Cheating still the biggest threat to elections in 2025 — watchdog


IF CONCERNS about election systems would go unresolved, the biggest threat to the 2025 Philippine midterm elections would still be cheating, election watchdog Kontra Daya said over the weekend.

“Electoral fraud, both traditional and electronic, remains the biggest threat to electoral integrity,” Kontra Daya Spokesperson Maded N. Batara III told BusinessWorld in a Viber message.

Concerns about the integrity of the elections continue to hound the government as agencies remain vulnerable to cyberattacks, alarming the election watchdog to the susceptibility of the country’s automated poll system to manipulation.

“Electronic attacks against our election systems are very much a possibility,” Mr. Batara said. “It is something that our government has already (been) warned against as early as now.”

He said the government should look into preventing the electronic manipulation of ballots, especially as the Commission on Elections (COMELEC) awarded a new company to lead the automated poll system for the upcoming midterm elections.

South Korean company Miru Systems Co. Ltd. was awarded the P18-billion contract by COMELEC to run the country’s electronic poll system after the previous contractor was disqualified from further facilitating automated elections in the country.

COMELEC disqualified Smartmatic Corp. from participating in subsequent Philippine elections due to allegations of bribery in 2016 involving the company and then elections chairman Juan Andres D. Bautista.

“We should also be wary of electronic manipulation of ballots especially as we have a new, untested electoral provider,” Mr. Batara said.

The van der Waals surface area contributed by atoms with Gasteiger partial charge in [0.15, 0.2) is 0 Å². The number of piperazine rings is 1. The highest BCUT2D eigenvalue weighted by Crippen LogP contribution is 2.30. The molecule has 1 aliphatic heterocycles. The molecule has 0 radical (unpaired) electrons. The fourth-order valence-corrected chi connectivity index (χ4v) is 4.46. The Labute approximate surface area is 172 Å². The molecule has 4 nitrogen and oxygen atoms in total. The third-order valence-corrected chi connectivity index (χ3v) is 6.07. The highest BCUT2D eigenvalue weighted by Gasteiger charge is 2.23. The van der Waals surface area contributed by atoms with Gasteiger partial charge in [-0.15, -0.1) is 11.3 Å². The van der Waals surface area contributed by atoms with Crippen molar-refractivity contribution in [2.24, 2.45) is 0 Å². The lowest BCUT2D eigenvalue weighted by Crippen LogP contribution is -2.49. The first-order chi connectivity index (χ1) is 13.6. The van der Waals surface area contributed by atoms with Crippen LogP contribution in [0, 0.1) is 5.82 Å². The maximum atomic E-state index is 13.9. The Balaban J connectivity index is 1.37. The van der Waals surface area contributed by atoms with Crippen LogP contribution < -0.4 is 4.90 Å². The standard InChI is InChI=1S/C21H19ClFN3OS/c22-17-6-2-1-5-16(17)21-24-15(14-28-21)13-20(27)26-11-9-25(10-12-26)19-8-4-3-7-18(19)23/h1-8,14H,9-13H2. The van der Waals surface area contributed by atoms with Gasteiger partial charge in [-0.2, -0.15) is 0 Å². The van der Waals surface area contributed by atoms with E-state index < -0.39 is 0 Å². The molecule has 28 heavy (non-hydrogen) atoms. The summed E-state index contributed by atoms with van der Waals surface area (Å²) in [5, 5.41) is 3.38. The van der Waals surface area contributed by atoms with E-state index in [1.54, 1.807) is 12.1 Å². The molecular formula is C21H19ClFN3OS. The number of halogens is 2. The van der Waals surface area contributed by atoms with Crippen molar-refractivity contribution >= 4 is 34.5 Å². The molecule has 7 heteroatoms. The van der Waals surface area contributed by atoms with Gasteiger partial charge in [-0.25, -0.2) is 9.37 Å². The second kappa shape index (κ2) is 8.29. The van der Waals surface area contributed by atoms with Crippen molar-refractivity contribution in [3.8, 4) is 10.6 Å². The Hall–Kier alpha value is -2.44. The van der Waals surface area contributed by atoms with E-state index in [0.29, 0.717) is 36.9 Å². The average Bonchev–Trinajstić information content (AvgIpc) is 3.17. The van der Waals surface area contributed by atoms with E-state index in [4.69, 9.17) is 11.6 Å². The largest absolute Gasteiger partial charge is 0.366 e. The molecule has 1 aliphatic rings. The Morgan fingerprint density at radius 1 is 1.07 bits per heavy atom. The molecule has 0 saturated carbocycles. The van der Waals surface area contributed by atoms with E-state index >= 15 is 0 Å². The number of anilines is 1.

Party-list Rep. France L. Castro said in a statement that Miru Systems’ “past failures” in other countries “highlight the significant risks” to the country’s stability as vote manipulation continues to be a threat for the coming elections.

Last month, the South Korean technology firm that will supply election equipment for the Comelec belied claims that its vote counting machines had been exposed for defects and electoral fraud in previous elections.

At a Senate hearing, Miru Chief Executive Officer Chung Gin Bok said his company’s vote counting machines did not malfunction during the 2018 Iraq elections nor in the elections in the Democratic Republic of Congo

“There were no defects or problems with the machines that were placed there (Iraq), or [with] any accounting or tallying results,” Mr. Chung said through an interpreter, adding that it was “the incumbent [who] was insistent with the manual recount.”

Mr. Batara said that electronic voting machines should be audited by election experts to verify their capacity to “count and deliver votes accurately.”

“Every step of the voting system must be audited externally by cybersecurity firms and election watchdogs so they may look for possible vulnerabilities,” he said.

The audit should include checking Miru System’s physical hardware and automated polling software and setting up and transportation of vote-counting machines to polling precincts.

“Any clear gaps or vulnerabilities should be assumed to be exploitable and fixed immediately, especially given the stakes at play in the next elections,” Mr. Batara said. — Kenneth Christiane L. Basilio

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